“Our whole parish is under the gun for this one,” Sheriff Tony Mancuso said at a briefing on the storm, mentioning the possibility of heavy rainfall. "We have to prepare for that.”

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Down in Holly Beach, in Cameron Parish, permanent residents and those with weekend homes or campers wondered how much surge Nicholas would push ashore. The beach community resembles Grand Isle, with colorful camps high in the air – though far fewer than there once were.

It took a heavy hit from Hurricane Rita in 2005, then in subsequent storms, particularly Laura. The cost of rebuilding up to flood-prevention standards is high.

But for Colletta Lejeune, 58, and Guy Foreman, 57, it’s not too high. They said they were finally able to afford a lot in Holly Beach after spending time there for years, and they’re in the process of building a camp.

In the meantime, they brought a travel trailer down from their home in Judice in the Lafayette area. They were pulling up stakes and heading out ahead of Nicholas, taking their three dogs with them – a red heeler, a Labrador and a basset hound.

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Colletta Lejeune and Guy Foreman were moving their travel trailer along with their three dogs away from Holly Beach ahead of Tropical Storm Nicholas.

“I ain’t taking no chances,” said Foreman, whose rice and crawfish farm as well as his trucking company were damaged by recent storms. “I’ve had enough bad luck.”

Signaling toward the beach behind him, where the waves and wind were picking up, he said: “The water’s already right there.”

Frank Monceaux, 70, wasn’t ready to leave yet, but he was keeping an eye out. He said his heavy 40-foot trailer should survive a low storm surge, but he was considering whether to take it to an RV park further north in Carlyss, where he stored it for Laura, if the forecast worsens.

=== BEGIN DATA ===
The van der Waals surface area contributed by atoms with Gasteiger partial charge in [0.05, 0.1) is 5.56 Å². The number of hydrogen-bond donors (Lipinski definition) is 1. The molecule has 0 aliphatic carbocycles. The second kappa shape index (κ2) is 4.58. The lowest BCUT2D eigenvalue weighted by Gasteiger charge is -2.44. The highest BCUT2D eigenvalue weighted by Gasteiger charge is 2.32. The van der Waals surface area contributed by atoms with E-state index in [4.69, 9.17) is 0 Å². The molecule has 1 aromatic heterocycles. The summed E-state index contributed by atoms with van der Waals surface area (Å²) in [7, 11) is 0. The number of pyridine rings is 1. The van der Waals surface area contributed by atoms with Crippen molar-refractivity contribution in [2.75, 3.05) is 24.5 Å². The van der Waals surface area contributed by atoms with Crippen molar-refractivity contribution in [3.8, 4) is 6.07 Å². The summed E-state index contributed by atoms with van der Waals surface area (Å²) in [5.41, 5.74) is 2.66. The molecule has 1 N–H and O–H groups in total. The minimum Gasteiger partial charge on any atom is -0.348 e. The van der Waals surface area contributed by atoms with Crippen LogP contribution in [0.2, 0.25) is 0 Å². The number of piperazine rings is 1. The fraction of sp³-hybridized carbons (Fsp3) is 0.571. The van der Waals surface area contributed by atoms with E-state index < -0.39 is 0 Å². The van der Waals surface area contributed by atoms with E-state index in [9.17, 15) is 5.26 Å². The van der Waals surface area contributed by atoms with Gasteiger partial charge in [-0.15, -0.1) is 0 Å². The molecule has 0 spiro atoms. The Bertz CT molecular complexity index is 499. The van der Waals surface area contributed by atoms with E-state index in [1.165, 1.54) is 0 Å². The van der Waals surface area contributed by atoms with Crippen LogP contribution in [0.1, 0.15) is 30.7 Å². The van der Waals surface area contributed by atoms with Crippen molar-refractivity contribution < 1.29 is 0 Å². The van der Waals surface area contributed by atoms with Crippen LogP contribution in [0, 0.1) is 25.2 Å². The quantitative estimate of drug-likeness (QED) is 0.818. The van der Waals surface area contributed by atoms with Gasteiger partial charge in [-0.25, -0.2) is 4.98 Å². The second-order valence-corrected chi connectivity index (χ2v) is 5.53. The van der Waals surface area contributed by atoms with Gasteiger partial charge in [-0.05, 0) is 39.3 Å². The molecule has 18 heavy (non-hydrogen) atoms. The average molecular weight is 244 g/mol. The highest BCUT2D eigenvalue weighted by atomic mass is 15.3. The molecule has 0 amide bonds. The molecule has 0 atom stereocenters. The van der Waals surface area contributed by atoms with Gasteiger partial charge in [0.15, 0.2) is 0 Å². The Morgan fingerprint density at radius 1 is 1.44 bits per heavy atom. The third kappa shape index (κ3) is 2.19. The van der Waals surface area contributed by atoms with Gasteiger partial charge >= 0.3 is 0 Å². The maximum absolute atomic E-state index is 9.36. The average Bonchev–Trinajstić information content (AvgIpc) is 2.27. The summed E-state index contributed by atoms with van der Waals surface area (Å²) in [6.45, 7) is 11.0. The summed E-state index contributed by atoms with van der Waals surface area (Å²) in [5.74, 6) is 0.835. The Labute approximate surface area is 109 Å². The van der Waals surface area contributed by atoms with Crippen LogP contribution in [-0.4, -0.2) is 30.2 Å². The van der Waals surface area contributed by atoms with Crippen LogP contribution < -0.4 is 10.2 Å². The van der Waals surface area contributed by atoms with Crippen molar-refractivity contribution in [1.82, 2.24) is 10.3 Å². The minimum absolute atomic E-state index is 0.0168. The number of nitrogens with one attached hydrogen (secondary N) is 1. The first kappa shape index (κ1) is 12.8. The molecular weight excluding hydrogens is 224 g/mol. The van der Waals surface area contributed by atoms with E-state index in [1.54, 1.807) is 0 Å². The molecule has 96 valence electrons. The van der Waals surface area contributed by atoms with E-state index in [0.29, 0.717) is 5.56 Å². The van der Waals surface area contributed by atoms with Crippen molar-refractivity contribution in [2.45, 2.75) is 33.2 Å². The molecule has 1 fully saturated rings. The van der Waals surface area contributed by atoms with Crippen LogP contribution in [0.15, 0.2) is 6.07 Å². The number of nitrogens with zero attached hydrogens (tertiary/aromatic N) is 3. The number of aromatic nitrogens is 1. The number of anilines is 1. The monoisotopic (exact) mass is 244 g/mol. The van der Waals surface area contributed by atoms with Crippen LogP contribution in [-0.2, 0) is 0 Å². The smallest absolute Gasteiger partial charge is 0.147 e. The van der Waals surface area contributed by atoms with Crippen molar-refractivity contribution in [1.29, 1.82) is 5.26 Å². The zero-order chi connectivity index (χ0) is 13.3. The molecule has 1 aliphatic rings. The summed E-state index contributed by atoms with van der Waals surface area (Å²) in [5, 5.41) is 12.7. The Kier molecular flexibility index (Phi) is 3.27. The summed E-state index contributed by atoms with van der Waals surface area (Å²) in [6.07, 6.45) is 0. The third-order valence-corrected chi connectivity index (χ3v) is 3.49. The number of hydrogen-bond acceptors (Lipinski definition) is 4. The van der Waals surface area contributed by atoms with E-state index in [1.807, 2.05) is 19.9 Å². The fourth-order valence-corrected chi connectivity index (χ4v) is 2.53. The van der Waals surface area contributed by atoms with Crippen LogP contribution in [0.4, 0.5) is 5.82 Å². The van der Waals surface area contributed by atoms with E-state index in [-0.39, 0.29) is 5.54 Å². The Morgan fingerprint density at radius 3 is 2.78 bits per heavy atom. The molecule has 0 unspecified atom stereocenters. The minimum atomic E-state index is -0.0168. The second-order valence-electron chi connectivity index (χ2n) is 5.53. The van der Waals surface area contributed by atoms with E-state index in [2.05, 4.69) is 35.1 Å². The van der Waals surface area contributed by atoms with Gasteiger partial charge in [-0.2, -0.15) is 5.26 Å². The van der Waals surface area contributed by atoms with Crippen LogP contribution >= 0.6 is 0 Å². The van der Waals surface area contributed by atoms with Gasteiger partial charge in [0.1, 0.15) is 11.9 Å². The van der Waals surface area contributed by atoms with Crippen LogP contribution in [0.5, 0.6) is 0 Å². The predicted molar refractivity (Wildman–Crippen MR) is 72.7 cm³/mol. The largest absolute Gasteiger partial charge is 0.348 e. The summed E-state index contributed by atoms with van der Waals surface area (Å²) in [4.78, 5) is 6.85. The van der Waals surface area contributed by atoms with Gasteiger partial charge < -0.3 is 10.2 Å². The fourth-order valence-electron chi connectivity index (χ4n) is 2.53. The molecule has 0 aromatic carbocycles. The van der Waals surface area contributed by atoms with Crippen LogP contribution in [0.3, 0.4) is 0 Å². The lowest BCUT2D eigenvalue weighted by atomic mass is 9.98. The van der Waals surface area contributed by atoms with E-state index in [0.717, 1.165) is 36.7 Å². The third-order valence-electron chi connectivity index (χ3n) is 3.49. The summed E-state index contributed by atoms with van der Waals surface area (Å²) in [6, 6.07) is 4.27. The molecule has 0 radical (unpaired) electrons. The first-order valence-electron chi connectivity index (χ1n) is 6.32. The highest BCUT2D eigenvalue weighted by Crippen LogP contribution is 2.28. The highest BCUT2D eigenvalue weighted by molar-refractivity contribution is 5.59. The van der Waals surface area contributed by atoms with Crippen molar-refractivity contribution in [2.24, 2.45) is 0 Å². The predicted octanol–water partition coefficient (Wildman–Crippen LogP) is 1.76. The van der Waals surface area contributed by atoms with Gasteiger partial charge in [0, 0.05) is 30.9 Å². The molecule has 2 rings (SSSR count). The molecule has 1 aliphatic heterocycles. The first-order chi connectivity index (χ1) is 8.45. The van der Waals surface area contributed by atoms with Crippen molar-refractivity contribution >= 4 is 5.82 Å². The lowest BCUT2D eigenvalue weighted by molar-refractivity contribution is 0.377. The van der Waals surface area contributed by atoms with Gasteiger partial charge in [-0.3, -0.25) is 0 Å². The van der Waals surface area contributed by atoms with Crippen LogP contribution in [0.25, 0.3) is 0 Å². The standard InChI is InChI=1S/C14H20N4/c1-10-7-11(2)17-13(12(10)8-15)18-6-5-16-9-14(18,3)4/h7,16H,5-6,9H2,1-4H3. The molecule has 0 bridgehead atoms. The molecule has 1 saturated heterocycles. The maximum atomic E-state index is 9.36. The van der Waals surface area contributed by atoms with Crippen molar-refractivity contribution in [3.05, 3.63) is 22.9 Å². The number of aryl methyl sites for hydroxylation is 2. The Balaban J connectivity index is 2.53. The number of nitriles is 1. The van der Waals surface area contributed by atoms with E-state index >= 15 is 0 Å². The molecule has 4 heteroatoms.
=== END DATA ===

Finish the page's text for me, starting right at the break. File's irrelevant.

“I’m going to stick it out for today and see,” said Monceaux.

Bott and his wife JoElla, 52, were watching The Weather Channel and planning to stick around. JoElla was baking bread and joked about having vodka and Bloody Mary mix on hand. Mike was clearing out everything underneath the camp to make sure it didn’t float away.

Their sturdily built camp, which they use as their permanent house, survived Laura, though it suffered damage from wind, a lightning strike and storm surge. A flood line at close to 5 feet high -- amounting to around 11 feet above sea level -- can still be seen on the inside of the door for the elevator that takes them up to the house, whose floor is 23 feet above sea level.

When they made it back after Laura, they said they turned their house into a mini relief station for residents and workers, distributing donated supplies. But when they’re not battling storms, they live something akin to an island life, fishing, crabbing, duck hunting and relaxing. The camp bears the name “Bott Time,” and Mardi Gras beads hang from the crab-shaped mailbox.

“We’re good for up to seven, eight,” Mike said, referring to feet of storm surge. “If they top over eight, we’re out of here.”